bottleneck is.

    Also, in your own home-made queue, how is the speed of removing elements
    from the queue? It is possible to make insertions faster at the cost of
    making removals slower. So it might be hard to come up with a definitive
    answer for all problems.
    Siemel Naran, Jul 26, 2004
    #2
    1. Advertising

  3. Siemel Naran wrote:

    > "Shailesh Humbad" <> wrote in message news:JsXMc.10800
    >
    > What if you create your own STL queue class? The easiest way is to derive
    > from std::queue. Then add a new function push taking two arguments, a range
    > to the start and end of a range. In this function call c.insert(c.begin(),
    > begin, end).
    >
    > Replace
    >
    >
    >>for(int i = 0; i < iBytesReceived; i++) {
    >> my_STL_Queue.push(destinationBuffer);
    >>}

    >
    >
    > with
    >
    > my_STL_Queue.push(destinationBuffer, destinationBuffer + iBytesReceived);
    >
    > Also, if you have access to a profiler, use it to determine where the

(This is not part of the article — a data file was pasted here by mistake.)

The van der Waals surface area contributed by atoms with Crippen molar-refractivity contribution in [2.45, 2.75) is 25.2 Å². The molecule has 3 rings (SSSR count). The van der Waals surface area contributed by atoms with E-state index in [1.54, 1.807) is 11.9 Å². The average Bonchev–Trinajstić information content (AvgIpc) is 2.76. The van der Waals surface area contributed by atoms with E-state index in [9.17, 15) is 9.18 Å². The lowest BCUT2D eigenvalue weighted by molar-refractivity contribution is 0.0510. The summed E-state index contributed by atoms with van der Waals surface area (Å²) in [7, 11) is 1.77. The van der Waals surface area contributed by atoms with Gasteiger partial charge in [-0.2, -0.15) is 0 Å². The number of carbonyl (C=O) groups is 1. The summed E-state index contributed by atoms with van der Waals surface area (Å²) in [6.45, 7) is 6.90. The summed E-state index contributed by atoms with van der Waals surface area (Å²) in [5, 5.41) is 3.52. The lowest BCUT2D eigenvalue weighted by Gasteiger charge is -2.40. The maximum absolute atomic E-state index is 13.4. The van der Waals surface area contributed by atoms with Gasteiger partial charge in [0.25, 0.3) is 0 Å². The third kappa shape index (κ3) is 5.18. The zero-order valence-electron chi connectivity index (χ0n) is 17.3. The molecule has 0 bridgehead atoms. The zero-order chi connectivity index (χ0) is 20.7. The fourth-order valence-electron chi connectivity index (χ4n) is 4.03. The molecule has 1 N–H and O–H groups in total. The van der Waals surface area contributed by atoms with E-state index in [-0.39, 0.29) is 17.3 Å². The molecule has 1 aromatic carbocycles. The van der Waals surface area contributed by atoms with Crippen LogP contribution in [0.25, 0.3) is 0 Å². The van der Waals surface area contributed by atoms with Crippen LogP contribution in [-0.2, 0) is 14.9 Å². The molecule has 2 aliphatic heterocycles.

> bottleneck is.



    I can't derive another queue because I think I would still have to
    rely on the internal queue push function. Also, if I derive a queue,
    then I am using a proprietary data structure again.

    The STL way above is slower than my home-made queue because it must
    perform a function call, do bounds checks, and (possibly) do
    reallocation/copying at each step. I have stepped through the push
    function source code. To enqueue 500 bytes, my queue takes 30K clock
    ticks, whereas the STL queue takes 380K clock ticks. Even if I switch
    to deque, and use the resize prior to enqueueing, it takes 300K ticks.